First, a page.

16. July 2018 | Pressemitteilung
Developing new methods for 50 substances to measure them in the human body ++ Methods development is finalised for one third of the chemicals ++ Work is ongoing on analytical methods for 22 substances.
Joint press release of:
The German Federal Environment Ministry (BMU) and the German Chemical Industry Association (VCI) consistently work to realise their joint project in human biomonitoring. This project has been running since 2010, with the goal to develop new methods so that more chemicals than before can be measured in the human organism. The development of new detection methods for 50 relevant substances is to be launched by 2020. When including the substances from the present year 2018, already 43 chemicals have been selected for the project. It is worth noting that for 17 of these substances, the development of new detection methods is finalised. Currently, work is ongoing on 22 further methods. For just a few of the selected substances, the development of methods was not completed successfully due to analytical problems.
The development of methods for the preservatives 2-phenoxyethanol and bronopol starts in 2018. These substances are used, inter alia, in cosmetics, cleaning products and paints. Furthermore, methods are to be developed for homosalate (use in cosmetics for UV protection) and the fragrance rose oxide (a component e.g. in perfume oils for detergents and cleaning agents).
The cooperation between BMU and VCI focuses on chemicals for which no suitable measuring methods exist as yet but to which the general public is potentially exposed to an increasing degree or which can have a particular relevance to health.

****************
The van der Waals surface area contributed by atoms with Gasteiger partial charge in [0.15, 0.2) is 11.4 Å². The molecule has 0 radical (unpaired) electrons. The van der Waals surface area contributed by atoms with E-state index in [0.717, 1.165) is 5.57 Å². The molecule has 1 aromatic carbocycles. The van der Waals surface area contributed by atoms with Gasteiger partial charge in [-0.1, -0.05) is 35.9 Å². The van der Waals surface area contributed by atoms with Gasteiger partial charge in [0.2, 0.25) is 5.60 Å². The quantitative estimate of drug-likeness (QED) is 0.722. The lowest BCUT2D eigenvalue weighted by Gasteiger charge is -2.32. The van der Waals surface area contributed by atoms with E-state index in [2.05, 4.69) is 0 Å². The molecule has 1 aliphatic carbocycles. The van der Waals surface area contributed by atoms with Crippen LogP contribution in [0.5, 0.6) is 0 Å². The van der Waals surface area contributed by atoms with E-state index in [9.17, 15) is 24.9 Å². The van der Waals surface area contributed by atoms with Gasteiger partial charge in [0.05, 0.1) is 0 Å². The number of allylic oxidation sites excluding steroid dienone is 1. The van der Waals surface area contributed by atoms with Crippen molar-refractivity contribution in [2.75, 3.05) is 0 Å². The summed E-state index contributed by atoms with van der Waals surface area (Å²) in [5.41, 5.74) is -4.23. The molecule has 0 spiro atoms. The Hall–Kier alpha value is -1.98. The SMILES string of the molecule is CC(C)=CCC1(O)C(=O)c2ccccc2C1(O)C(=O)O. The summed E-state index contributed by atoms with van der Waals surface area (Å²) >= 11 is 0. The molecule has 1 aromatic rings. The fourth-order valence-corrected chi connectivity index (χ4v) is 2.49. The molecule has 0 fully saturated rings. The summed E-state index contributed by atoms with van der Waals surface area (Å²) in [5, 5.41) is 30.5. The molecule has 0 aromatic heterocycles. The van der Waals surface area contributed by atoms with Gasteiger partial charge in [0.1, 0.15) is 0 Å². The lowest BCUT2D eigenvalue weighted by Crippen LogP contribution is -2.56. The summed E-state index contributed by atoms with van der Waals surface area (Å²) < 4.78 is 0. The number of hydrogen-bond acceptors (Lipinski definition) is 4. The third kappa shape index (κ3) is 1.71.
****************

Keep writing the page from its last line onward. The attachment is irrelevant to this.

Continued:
The project is supported by a group of reputable experts from research, industry and public authorities. At the proposal of these experts, up to 5 substances are selected each year for which a detection method is to be developed for the first time.
The VCI has assumed responsibility for the development of the detection methods. The responsibility for applying these methods in suitable studies lies with the BMU which closely cooperates with the Federal Environment Agency (UBA) in this respect. Suitable tests are carried out, for example, within the German Environmental Surveys on Health (GerES) and in the Environmental Specimen Bank of the federal administration. Publication in appropriate scientific journals makes the new methods available worldwide. The results from the studies on their application are published too.
The development of analytical methods is work and cost-intensive. The same holds true for their application, because reliable studies and the quality assurance of their results are expensive and time-consuming. However, if the thus developed methods can widen the range of instruments for human biomonitoring in the years to come, this will bring significant new findings about the real burden of major industrial chemicals on the public at large. So far, it is all too often necessary to resort to model assumptions where health risks can be easily over- or underestimated.
The VCI represents the politico-economic interests of around 1,700 German chemical companies and German subsidiaries of foreign businesses. For this purpose, the VCI is in contact with politicians, public authorities, other industries, science and media.The VCI stands for over 90 percent of the chemical industry in Germany. In 2017 the German chemical industry realised sales of more than 195 billion euros and employed around 453,000 staff.
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